All South Carolinians should be proud of the display of leadership and the example set by former Gov. David Beasley when he accepted the Nobel Peace Prize on behalf of the United Nations World Food Programme.

“Waking up in this wealthy, modern, technologically advanced world, it’s hard to imagine us going through a famine like that,” Beasley said during a Thursday ceremony in Rome. “But my tragic duty today is to tell you: Famine is at humanity’s doorstep.  For millions and millions of people on earth. Failure to prevent famine in our day will destroy so many lives and cause the fall of much we hold dear.”


Beasley, 63, served as South Carolina’s governor from 1995 to 1999. Eighteen years later, after a business career mixed with missionary work, he became the executive director of the WFP, the world’s largest humanitarian agency. It helps 100 million people in 88 countries to battle hunger every year. 

In the past, we’ve described Beasley as the Palmetto State’s version of Jimmy Carter for serving as a leader making a larger difference on the world stage after years in public office.

“All of the darkness of the world can’t put out the smile on a face,” Beasley told us in 2017 just months after taking the job that jets him from hunger-sapped country to European capitals in search of funding to help more people. “This job brings humanity down to the core level. When you see a hungry person, you don’t see a Democrat or a Republican, a Black or white. You see a brother or sister who is struggling to survive. That transcends politics. All you want to do is help them.”

On Thursday, Beasley reinforced the WFP’s humanitarian mission by representing 19,000 people who work to alleviate hunger across the world.

“Thank you for acknowledging our work of using food to combat hunger, to mitigate against destabilization of nations, to prevent mass migration, to end conflict and … to create stability and peace,” he said in Rome. “We believe food is the pathway to peace.”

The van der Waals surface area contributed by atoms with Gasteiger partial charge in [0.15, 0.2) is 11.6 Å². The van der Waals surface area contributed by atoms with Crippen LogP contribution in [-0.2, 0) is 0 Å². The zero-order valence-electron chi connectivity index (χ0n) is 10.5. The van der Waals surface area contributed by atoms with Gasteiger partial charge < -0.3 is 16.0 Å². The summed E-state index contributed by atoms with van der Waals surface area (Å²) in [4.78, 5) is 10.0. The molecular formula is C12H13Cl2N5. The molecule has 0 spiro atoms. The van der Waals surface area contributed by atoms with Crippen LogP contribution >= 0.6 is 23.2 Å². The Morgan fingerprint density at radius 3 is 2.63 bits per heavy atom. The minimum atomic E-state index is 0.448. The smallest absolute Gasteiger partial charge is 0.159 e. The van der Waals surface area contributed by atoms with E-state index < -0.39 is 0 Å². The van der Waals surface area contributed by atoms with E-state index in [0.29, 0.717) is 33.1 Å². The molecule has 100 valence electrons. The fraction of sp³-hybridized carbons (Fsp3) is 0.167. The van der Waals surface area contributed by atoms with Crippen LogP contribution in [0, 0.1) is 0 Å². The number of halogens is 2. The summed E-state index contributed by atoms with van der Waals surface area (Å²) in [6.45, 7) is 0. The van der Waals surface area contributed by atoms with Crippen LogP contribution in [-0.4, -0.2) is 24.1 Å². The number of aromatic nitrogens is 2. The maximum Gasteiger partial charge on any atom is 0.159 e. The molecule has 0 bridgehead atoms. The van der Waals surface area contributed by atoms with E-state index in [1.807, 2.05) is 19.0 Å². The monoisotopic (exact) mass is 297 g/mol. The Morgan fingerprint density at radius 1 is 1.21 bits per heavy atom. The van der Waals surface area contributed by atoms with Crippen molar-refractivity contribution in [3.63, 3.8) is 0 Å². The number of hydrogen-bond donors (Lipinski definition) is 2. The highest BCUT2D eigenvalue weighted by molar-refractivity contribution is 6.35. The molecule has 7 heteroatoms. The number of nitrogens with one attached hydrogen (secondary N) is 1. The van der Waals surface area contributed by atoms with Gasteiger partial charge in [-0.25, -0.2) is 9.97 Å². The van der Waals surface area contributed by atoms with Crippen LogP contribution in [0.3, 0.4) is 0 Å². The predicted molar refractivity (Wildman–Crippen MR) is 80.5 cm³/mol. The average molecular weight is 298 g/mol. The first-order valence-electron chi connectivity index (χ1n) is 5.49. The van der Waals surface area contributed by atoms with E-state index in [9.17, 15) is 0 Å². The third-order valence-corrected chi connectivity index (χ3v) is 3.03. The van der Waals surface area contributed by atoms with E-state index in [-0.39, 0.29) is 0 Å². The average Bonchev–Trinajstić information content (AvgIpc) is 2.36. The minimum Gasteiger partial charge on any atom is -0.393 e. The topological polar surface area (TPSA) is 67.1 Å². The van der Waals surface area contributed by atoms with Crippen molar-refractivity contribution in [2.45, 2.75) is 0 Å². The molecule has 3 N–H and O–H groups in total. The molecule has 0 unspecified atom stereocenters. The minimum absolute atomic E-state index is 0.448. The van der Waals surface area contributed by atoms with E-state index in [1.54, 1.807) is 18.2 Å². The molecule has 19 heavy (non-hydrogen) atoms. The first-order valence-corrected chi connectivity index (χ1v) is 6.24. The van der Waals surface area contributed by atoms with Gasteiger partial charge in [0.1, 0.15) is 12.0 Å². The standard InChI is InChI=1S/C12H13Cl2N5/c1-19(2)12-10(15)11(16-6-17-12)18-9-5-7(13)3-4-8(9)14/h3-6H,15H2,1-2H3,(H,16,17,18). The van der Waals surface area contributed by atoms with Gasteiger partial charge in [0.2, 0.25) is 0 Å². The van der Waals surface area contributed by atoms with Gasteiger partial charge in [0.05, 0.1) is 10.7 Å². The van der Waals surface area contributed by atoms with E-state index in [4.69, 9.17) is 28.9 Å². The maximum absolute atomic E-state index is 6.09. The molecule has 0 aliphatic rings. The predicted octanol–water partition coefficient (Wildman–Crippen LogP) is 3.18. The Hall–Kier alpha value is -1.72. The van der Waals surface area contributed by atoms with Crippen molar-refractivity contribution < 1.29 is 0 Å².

Unfortunately, there’s much more work in the business he and his colleagues are in. Some 600 million people go to bed hungry every night, he said. Of those, 270 million are “marching toward starvation” and 30 million — more than everyone who lives in Texas — depend on the U.N. program for 100 percent of their survival.

In his acceptance speech, Beasley recalled the words of Dr. Martin Luther King Jr., who won the Nobel Peace Prize in 1964.

“Like Dr. King, from a very young age, I learned this teaching from Jesus of Nazareth, as he taught from the Torah: ‘Love your neighbor as yourself,’” Beasley said. “I have come to understand that a better translation of what Jesus actually said was ‘Love your neighbor as your equal.   Think for a moment what that really means. 

“Imagine every woman, man, girl and boy we share this planet with is our equal and if we would just love them as such. Imagine what that would do to war, to conflict, to racism, to division, and to discrimination of every kind.”

He said he is heartened because his agency helped “100 million of my equals — my neighbors” stay alive and avert famine.

“What tears me up inside is this: this coming year, millions and millions and millions of my equals — my neighbours, your neighbours – are marching to the brink of starvation.”

Pathways to avert hunger is fueled by money from wealth, which continued to grow by trillions of dollars as the world reeled from the coronavirus pandemic. He said another $5 billion would save 30 million people from famine.

“’I don’t go to bed at night thinking about the children we saved. I go to bed weeping over the children we could not save. And, when we don’t have enough money, nor the access we need, we have to decide which children eat and which children do not eat, which children live, which children die….

“In the spirit of Alfred Nobel, as inscribed on this medal — ‘peace and brotherhood’ – let’s feed them all.”

Thank you, governor, for reminding us about the fragility of humanity around the world during this season of giving. Keep up the great work.

Andy Brack is publisher of Charleston City Paper. Have a comment? Send to: